Jerusalem

Jerusalem

  • Duration: ca. 17 minutes
  • SO: Picc, 2 Fls, 2 Obs, 2 Cls, B.Cl, 2 Bsns, C.Bsn, 4 Hns, 3 Tpts, 3 Tbns, Tba, Timp, Perc, Hp, Cel, Str.
  • SWB: Picc, 2 Fls, Ob, Bsn, 3 Cls, B.Cl, 2 A.Sxs, T.Sx, B.Sx, 4 Hns, 5 Tpts, 4 Tbns, Bar, 2 Tbas, Harp, Str.B, Synth, Timp, Perc

The inspiration behind this work is a city at the centre of three religions – Judaism, Christianity and Islam, City whose name means “peace”, and whose fate is war, City which has known pain and joy, destruction and renewal, sadness and hope, City whose past is submerged in blood. As for its future… Would anybody dare to say that he knows it?

The poem Jerusalem exists in three versions: for solo piano, for symphonic wind band, and for symphony orchestra.

I wrote the piano version  in 1991, and revised it in 2002 and in 2009.
Below is a recording of the 2002 version, performed by Michael Zelevinsky in Jerusalem.
The final piano version premiered in 2014 in Paris, at the first COMPETITION-FESTIVAL – modern piano repertoire, performed by Olivier Seuzaret.

Jerusalem for Piano was published in 2015 by Le CHANT du MONDE, Editions Musicales (in France).

In 2017, this work was performed several times by Albanian pianist Almira Emiri. Below is a recording from YouTube.

In 2012, I wrote the symphonic wind band version.
It was premiered in 2013 by the Petach-Tikva Conservatoire Wind Orchestra, conducted by Michael Delman.
Below is an audio recording of that performance. Although both the orchestra and the recording are not professional, the performance was very enthusiastic and presents a favorable rendition the work.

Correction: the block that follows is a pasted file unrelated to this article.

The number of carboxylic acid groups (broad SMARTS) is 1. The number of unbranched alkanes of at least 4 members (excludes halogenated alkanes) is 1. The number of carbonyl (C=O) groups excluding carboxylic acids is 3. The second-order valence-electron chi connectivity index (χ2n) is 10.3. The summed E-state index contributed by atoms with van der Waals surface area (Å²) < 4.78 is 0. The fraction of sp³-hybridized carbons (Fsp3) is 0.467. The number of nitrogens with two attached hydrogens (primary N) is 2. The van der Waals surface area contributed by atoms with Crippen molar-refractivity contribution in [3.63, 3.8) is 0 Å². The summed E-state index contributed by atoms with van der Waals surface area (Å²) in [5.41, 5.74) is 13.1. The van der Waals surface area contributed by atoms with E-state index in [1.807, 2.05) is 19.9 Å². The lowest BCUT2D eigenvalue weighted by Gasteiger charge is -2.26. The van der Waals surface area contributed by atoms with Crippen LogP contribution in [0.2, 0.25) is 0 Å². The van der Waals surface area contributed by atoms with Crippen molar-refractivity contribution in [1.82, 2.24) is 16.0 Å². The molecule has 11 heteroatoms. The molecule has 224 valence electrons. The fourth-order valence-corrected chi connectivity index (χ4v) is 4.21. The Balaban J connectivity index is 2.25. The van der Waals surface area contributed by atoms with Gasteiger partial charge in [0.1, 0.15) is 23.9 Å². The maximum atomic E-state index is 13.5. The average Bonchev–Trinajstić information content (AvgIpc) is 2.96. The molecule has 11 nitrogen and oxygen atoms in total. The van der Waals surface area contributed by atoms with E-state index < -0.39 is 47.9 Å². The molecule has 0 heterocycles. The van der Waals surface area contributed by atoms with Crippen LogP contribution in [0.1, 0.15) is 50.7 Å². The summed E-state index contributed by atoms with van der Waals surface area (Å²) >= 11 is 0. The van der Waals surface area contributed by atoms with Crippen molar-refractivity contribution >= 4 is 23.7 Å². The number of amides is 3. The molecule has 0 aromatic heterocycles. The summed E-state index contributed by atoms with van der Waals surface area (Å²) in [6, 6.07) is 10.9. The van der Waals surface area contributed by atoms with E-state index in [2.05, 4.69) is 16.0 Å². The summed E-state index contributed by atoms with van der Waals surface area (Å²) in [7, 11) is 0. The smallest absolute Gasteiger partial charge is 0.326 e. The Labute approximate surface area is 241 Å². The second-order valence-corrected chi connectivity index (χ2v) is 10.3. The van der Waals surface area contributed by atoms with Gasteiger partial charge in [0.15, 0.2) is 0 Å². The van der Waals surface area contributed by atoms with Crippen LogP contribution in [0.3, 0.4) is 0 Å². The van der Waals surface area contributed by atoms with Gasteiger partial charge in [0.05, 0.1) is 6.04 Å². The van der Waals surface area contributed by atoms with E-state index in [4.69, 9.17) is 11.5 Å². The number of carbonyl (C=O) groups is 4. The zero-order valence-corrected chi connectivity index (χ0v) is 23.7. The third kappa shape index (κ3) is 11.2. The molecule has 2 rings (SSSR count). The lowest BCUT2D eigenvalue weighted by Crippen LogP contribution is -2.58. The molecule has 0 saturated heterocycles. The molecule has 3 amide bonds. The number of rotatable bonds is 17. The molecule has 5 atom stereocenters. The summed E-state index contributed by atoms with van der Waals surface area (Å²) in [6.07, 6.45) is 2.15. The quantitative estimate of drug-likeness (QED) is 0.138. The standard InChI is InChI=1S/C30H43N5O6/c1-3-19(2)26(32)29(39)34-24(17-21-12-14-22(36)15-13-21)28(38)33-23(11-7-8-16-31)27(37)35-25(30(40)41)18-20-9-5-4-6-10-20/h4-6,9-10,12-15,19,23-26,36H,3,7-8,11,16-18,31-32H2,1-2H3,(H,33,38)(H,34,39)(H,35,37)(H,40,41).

I wrote the initial version for symphony orchestra in 1993, shortly after I wrote the piano version. However, I was not satisfied with the result; I’ve added a lot of additional content to orchestral version, and the combination resulted in a musical structure that lacked cohesion.

After I wrote Holocaust Requiem in 1994-1995, my attitude towards orchestration changed. As result,I put aside Jerusalem until autumn 2017, when I prepared a new version.

Below are recordings of the piano solo version and of the symphonic wind band version.

Piano Solo version

Almira Emiri, Piano
2017

Symphonic Wind Band version
Nigun (1996)

Nigun (1996)

For String Orchestra / String Quartet / Solo Viola / Solo Violin / Solo Violoncello
  • Duration: ca. 5 minutes

The first version of Nigun was written in 1996, for string orchestra.
In this piece, I give expression to the tragic spirit that I feel in traditional Jewish music. However, there are no themes  from traditional melodies in the piece. Rather, , the composition expresses the style and spiritual atmosphere of the ancient tunes.

The piece was premiered in Israel in 1997 by the Jerusalem Camerata, conducted by Horia Andreescu. Later it was performed by various orchestras in Israel and around the world.

In 1997, I prepared the version for solo violin. Unfortunately, this version has not yet been performed.